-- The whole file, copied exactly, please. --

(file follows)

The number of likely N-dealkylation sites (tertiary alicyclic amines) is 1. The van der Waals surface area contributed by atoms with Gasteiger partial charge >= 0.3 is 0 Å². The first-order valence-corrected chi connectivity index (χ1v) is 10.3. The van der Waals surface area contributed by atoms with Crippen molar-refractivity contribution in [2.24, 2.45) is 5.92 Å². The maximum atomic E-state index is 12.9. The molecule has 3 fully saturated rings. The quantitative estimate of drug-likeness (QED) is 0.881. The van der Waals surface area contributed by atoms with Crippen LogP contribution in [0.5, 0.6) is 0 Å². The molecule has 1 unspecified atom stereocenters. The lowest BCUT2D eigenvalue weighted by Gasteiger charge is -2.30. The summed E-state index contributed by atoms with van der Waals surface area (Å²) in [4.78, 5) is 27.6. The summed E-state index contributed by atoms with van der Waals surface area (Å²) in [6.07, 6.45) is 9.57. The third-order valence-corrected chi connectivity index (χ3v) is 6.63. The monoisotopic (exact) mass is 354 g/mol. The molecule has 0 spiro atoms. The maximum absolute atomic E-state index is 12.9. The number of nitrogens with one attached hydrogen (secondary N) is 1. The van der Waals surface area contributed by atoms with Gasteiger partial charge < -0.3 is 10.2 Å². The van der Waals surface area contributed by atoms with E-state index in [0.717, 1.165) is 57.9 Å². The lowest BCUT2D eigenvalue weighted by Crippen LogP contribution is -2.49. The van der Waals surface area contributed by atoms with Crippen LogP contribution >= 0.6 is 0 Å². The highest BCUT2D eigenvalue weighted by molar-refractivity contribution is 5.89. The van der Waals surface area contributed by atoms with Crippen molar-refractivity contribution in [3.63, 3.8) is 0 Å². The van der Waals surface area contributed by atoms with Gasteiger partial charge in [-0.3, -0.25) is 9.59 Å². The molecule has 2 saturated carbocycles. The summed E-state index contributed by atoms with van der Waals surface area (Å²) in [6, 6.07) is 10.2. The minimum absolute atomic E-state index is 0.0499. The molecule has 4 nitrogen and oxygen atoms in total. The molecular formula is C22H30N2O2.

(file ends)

The number of likely N-dealkylation sites (tertiary alicyclic amines) is 1. The van der Waals surface area contributed by atoms with Gasteiger partial charge >= 0.3 is 0 Å². The first-order valence-corrected chi connectivity index (χ1v) is 10.3. The van der Waals surface area contributed by atoms with Crippen molar-refractivity contribution in [2.24, 2.45) is 5.92 Å². The maximum atomic E-state index is 12.9. The molecule has 3 fully saturated rings. The quantitative estimate of drug-likeness (QED) is 0.881. The van der Waals surface area contributed by atoms with Crippen LogP contribution in [0.5, 0.6) is 0 Å². The molecule has 1 unspecified atom stereocenters. The lowest BCUT2D eigenvalue weighted by Gasteiger charge is -2.30. The summed E-state index contributed by atoms with van der Waals surface area (Å²) in [4.78, 5) is 27.6. The summed E-state index contributed by atoms with van der Waals surface area (Å²) in [6.07, 6.45) is 9.57. The third-order valence-corrected chi connectivity index (χ3v) is 6.63. The monoisotopic (exact) mass is 354 g/mol. The molecule has 0 spiro atoms. The maximum absolute atomic E-state index is 12.9. The number of nitrogens with one attached hydrogen (secondary N) is 1. The van der Waals surface area contributed by atoms with Gasteiger partial charge < -0.3 is 10.2 Å². The van der Waals surface area contributed by atoms with E-state index in [0.717, 1.165) is 57.9 Å². The lowest BCUT2D eigenvalue weighted by Crippen LogP contribution is -2.49. The van der Waals surface area contributed by atoms with Crippen LogP contribution >= 0.6 is 0 Å². The highest BCUT2D eigenvalue weighted by molar-refractivity contribution is 5.89. The van der Waals surface area contributed by atoms with Crippen molar-refractivity contribution in [3.63, 3.8) is 0 Å². The van der Waals surface area contributed by atoms with Gasteiger partial charge in [-0.3, -0.25) is 9.59 Å². The molecule has 2 saturated carbocycles. The summed E-state index contributed by atoms with van der Waals surface area (Å²) in [6, 6.07) is 10.2. The minimum absolute atomic E-state index is 0.0499. The molecule has 4 nitrogen and oxygen atoms in total. The molecular formula is C22H30N2O2.